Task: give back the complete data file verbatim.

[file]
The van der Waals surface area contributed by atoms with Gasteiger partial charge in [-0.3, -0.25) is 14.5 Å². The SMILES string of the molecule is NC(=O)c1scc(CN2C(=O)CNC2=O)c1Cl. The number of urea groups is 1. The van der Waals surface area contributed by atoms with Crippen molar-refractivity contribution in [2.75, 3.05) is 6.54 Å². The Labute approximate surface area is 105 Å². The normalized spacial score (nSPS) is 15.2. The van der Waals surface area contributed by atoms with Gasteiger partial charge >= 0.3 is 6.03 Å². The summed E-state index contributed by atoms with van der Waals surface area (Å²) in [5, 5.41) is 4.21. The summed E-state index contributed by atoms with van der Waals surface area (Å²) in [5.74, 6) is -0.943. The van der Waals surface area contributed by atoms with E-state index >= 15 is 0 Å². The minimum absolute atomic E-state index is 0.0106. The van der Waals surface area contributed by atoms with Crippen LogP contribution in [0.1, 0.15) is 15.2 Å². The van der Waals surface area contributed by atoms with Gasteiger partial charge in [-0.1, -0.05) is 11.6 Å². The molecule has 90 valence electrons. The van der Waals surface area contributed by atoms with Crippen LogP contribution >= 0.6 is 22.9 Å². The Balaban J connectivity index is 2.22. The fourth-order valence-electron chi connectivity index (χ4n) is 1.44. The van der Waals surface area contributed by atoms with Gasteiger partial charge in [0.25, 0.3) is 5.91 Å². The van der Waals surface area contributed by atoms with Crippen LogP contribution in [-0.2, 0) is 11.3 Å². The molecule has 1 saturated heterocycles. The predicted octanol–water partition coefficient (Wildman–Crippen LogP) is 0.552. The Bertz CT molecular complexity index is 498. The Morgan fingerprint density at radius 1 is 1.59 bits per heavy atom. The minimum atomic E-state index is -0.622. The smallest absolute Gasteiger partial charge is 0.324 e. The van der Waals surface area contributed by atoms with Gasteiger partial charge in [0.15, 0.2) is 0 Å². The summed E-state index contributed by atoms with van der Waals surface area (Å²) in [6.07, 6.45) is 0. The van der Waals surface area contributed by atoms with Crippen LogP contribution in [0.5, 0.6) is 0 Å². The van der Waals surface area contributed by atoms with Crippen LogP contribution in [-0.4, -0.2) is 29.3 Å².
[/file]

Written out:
The van der Waals surface area contributed by atoms with Gasteiger partial charge in [-0.3, -0.25) is 14.5 Å². The SMILES string of the molecule is NC(=O)c1scc(CN2C(=O)CNC2=O)c1Cl. The number of urea groups is 1. The van der Waals surface area contributed by atoms with Crippen molar-refractivity contribution in [2.75, 3.05) is 6.54 Å². The Labute approximate surface area is 105 Å². The normalized spacial score (nSPS) is 15.2. The van der Waals surface area contributed by atoms with Gasteiger partial charge >= 0.3 is 6.03 Å². The summed E-state index contributed by atoms with van der Waals surface area (Å²) in [5, 5.41) is 4.21. The summed E-state index contributed by atoms with van der Waals surface area (Å²) in [5.74, 6) is -0.943. The van der Waals surface area contributed by atoms with E-state index >= 15 is 0 Å². The minimum absolute atomic E-state index is 0.0106. The van der Waals surface area contributed by atoms with Crippen LogP contribution in [0.1, 0.15) is 15.2 Å². The van der Waals surface area contributed by atoms with Gasteiger partial charge in [-0.1, -0.05) is 11.6 Å². The molecule has 90 valence electrons. The van der Waals surface area contributed by atoms with Crippen LogP contribution >= 0.6 is 22.9 Å². The Balaban J connectivity index is 2.22. The fourth-order valence-electron chi connectivity index (χ4n) is 1.44. The van der Waals surface area contributed by atoms with Gasteiger partial charge in [0.25, 0.3) is 5.91 Å². The van der Waals surface area contributed by atoms with Crippen LogP contribution in [-0.2, 0) is 11.3 Å². The molecule has 1 saturated heterocycles. The predicted octanol–water partition coefficient (Wildman–Crippen LogP) is 0.552. The Bertz CT molecular complexity index is 498. The Morgan fingerprint density at radius 1 is 1.59 bits per heavy atom. The minimum atomic E-state index is -0.622. The smallest absolute Gasteiger partial charge is 0.324 e. The van der Waals surface area contributed by atoms with Gasteiger partial charge in [0.15, 0.2) is 0 Å². The summed E-state index contributed by atoms with van der Waals surface area (Å²) in [6.07, 6.45) is 0. The van der Waals surface area contributed by atoms with Crippen LogP contribution in [0.5, 0.6) is 0 Å². The van der Waals surface area contributed by atoms with Crippen LogP contribution in [-0.4, -0.2) is 29.3 Å².